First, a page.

bryophytes belonging to this group are known as the mosses they usually grow to form cushions or mats 
habitat
like liverworts most of the mosses inhibit in damp places in contrast to other bryophytes they grow equally well in fairly dry places however water is essential in the reproduction of water
examples 
some of the common examples of them is funaria & polytrichum
alternation of generation 
the main body or the main generation in them is gametophyte 
features of gametophyte *gametophyte is haploid and always differentiated into structure which resembles stem and leaves 
*multicellular rhizoids are also present 
*sexual reproductive organs archegonia and antheridia develop on the tip of different branches on the same plant as in funaria or on different plants as in polytrichum 
*the archegonia and antheridia form clusters and are mixed with sterile hairs forming a structure known as the paraphyses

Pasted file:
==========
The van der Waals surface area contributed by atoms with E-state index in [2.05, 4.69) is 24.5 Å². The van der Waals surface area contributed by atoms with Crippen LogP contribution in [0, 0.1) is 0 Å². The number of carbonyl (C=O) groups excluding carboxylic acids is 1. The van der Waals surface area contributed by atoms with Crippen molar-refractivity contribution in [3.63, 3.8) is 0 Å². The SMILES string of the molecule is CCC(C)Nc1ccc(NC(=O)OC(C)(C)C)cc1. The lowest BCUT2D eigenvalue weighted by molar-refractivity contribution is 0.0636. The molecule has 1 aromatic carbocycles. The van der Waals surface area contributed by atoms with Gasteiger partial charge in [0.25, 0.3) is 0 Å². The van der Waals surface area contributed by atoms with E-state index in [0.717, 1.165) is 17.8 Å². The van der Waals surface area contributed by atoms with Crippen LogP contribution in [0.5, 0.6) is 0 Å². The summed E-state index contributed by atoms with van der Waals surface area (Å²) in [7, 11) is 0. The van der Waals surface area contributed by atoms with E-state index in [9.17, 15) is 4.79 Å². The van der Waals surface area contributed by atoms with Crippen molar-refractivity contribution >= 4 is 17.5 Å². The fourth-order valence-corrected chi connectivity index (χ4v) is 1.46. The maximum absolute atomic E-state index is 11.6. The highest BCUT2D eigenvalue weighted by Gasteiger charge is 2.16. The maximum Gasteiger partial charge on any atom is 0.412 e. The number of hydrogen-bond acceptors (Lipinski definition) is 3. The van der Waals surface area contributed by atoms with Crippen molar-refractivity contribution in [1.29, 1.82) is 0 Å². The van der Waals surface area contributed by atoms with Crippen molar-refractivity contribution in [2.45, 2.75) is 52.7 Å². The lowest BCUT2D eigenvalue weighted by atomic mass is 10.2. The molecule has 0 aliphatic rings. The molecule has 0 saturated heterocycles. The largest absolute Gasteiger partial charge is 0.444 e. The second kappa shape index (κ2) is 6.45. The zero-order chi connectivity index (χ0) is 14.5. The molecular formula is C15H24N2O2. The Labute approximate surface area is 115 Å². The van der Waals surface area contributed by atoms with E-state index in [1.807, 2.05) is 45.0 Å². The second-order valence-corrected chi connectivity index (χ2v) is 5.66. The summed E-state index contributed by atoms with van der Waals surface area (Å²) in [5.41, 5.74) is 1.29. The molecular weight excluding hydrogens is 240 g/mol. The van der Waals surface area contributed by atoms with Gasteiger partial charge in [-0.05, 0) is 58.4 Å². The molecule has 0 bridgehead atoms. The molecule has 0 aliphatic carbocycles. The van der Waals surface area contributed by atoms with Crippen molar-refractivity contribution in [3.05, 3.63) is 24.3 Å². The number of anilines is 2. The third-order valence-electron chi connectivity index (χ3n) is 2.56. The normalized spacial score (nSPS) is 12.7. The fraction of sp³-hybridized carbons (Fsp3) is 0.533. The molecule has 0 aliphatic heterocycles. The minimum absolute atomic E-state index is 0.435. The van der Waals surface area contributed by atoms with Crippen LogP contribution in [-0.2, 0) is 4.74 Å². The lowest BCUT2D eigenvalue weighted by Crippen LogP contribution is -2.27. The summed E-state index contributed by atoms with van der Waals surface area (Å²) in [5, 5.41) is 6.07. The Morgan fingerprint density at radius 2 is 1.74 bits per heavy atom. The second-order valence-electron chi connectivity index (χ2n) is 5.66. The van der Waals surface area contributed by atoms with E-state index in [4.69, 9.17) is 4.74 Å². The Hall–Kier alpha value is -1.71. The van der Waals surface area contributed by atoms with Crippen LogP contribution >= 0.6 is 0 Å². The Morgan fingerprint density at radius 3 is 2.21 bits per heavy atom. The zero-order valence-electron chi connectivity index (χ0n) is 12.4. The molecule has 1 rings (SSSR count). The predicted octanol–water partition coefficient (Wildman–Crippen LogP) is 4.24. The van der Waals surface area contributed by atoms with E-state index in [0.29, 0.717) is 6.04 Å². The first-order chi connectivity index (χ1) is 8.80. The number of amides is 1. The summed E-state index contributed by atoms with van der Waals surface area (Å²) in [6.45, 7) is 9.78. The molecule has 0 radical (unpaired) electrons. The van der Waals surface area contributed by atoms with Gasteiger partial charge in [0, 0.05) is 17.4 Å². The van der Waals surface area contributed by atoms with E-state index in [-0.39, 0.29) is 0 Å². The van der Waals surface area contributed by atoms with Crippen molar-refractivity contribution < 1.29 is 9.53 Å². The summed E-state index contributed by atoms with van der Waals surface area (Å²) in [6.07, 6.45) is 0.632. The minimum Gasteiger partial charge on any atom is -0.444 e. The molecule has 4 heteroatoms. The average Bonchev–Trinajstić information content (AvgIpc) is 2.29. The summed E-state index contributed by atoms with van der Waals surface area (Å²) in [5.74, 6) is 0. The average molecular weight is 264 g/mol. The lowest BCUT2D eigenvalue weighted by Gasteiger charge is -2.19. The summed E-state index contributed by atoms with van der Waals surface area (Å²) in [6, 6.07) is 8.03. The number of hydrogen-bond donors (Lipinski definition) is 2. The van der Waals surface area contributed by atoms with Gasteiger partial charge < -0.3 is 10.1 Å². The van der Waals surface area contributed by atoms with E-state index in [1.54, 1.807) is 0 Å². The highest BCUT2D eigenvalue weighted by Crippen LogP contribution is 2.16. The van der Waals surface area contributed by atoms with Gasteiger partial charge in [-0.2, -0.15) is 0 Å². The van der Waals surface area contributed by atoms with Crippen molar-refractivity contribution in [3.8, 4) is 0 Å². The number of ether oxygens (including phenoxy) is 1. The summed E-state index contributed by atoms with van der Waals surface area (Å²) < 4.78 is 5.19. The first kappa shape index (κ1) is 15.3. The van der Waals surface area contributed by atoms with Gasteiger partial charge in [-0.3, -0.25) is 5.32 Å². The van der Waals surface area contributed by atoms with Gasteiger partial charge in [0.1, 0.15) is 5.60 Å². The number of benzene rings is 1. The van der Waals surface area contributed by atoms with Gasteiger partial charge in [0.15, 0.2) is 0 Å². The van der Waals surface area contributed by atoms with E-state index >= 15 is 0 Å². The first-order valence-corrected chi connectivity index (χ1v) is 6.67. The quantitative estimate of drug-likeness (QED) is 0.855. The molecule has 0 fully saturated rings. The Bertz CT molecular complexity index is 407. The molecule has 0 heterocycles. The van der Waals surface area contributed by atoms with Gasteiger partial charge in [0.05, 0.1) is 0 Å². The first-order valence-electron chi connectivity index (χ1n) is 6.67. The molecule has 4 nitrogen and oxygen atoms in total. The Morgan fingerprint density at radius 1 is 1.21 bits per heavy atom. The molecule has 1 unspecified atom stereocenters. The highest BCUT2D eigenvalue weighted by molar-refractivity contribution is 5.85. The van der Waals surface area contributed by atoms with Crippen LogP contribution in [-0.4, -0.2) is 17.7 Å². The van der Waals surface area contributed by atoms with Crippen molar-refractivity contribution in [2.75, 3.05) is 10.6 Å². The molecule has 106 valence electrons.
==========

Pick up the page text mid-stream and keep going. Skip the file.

features of sporophyte 
*diploid sporophyte produces haploid spores through meiosis
*spores of a moss unlike of liverworts develop into a alga like structure called as the protonema 
*protonema produces a bud from a haploid moss plant gametophyte is formed 
ANTHOCEROPSIDA
introduction 
bryophytes belonging to this class or group are known as the hornworts this group is slightly advanced than bryopsida & hepaticopsida 
examples 
one very good example of anthoceropsida is anthocerous which is also found in hilly areas 
features of gametophyte 
*gametophyte is highly lobed and irregular in outline 
*antheridia and archegonia are partially sunken in the gametophyte tissues 
features of sporophyte 
*the spores of them also show many of the advanced characters than the other classes due to which it can better survive on land as compared to other classes